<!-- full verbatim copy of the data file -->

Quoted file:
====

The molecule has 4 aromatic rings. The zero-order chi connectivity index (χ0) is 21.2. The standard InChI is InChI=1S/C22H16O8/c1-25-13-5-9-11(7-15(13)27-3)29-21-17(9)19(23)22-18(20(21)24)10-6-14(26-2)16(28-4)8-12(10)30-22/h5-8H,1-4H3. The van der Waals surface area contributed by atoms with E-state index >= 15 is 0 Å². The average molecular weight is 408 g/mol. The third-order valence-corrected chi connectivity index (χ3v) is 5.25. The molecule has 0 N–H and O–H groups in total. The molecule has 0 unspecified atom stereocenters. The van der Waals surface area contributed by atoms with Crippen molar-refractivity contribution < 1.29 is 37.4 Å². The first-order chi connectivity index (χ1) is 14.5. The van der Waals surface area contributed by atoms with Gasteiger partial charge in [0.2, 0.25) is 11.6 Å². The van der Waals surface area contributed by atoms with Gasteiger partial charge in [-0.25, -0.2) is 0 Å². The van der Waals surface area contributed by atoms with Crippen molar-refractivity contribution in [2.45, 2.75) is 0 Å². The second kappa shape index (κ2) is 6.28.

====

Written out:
The molecule has 4 aromatic rings. The zero-order chi connectivity index (χ0) is 21.2. The standard InChI is InChI=1S/C22H16O8/c1-25-13-5-9-11(7-15(13)27-3)29-21-17(9)19(23)22-18(20(21)24)10-6-14(26-2)16(28-4)8-12(10)30-22/h5-8H,1-4H3. The van der Waals surface area contributed by atoms with E-state index >= 15 is 0 Å². The average molecular weight is 408 g/mol. The third-order valence-corrected chi connectivity index (χ3v) is 5.25. The molecule has 0 N–H and O–H groups in total. The molecule has 0 unspecified atom stereocenters. The van der Waals surface area contributed by atoms with Crippen molar-refractivity contribution < 1.29 is 37.4 Å². The first-order chi connectivity index (χ1) is 14.5. The van der Waals surface area contributed by atoms with Gasteiger partial charge in [0.2, 0.25) is 11.6 Å². The van der Waals surface area contributed by atoms with Gasteiger partial charge in [-0.25, -0.2) is 0 Å². The van der Waals surface area contributed by atoms with Crippen molar-refractivity contribution in [2.45, 2.75) is 0 Å². The second kappa shape index (κ2) is 6.28.